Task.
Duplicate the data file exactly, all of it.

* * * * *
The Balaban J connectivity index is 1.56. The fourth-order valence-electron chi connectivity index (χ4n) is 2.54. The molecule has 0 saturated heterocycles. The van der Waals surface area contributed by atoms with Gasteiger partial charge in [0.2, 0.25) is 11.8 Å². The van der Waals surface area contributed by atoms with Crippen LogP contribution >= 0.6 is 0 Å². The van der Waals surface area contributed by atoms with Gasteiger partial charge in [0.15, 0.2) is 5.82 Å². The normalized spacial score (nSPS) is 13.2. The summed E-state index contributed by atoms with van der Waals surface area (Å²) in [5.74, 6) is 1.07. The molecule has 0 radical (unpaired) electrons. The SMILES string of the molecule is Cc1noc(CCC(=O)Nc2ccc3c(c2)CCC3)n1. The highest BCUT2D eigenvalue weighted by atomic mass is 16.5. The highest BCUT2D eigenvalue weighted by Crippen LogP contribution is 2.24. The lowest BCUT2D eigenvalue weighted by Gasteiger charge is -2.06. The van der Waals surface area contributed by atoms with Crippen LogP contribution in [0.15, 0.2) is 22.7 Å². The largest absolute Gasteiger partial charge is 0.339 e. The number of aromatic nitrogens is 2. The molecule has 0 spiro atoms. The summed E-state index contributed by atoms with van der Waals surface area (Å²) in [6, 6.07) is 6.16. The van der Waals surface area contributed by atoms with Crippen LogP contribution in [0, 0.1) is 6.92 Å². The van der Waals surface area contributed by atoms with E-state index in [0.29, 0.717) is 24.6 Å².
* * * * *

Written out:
The Balaban J connectivity index is 1.56. The fourth-order valence-electron chi connectivity index (χ4n) is 2.54. The molecule has 0 saturated heterocycles. The van der Waals surface area contributed by atoms with Gasteiger partial charge in [0.2, 0.25) is 11.8 Å². The van der Waals surface area contributed by atoms with Crippen LogP contribution >= 0.6 is 0 Å². The van der Waals surface area contributed by atoms with Gasteiger partial charge in [0.15, 0.2) is 5.82 Å². The normalized spacial score (nSPS) is 13.2. The summed E-state index contributed by atoms with van der Waals surface area (Å²) in [5.74, 6) is 1.07. The molecule has 0 radical (unpaired) electrons. The SMILES string of the molecule is Cc1noc(CCC(=O)Nc2ccc3c(c2)CCC3)n1. The highest BCUT2D eigenvalue weighted by atomic mass is 16.5. The highest BCUT2D eigenvalue weighted by Crippen LogP contribution is 2.24. The lowest BCUT2D eigenvalue weighted by Gasteiger charge is -2.06. The van der Waals surface area contributed by atoms with Crippen LogP contribution in [0.15, 0.2) is 22.7 Å². The largest absolute Gasteiger partial charge is 0.339 e. The number of aromatic nitrogens is 2. The molecule has 0 spiro atoms. The summed E-state index contributed by atoms with van der Waals surface area (Å²) in [6, 6.07) is 6.16. The van der Waals surface area contributed by atoms with Crippen LogP contribution in [0, 0.1) is 6.92 Å². The van der Waals surface area contributed by atoms with E-state index in [0.29, 0.717) is 24.6 Å².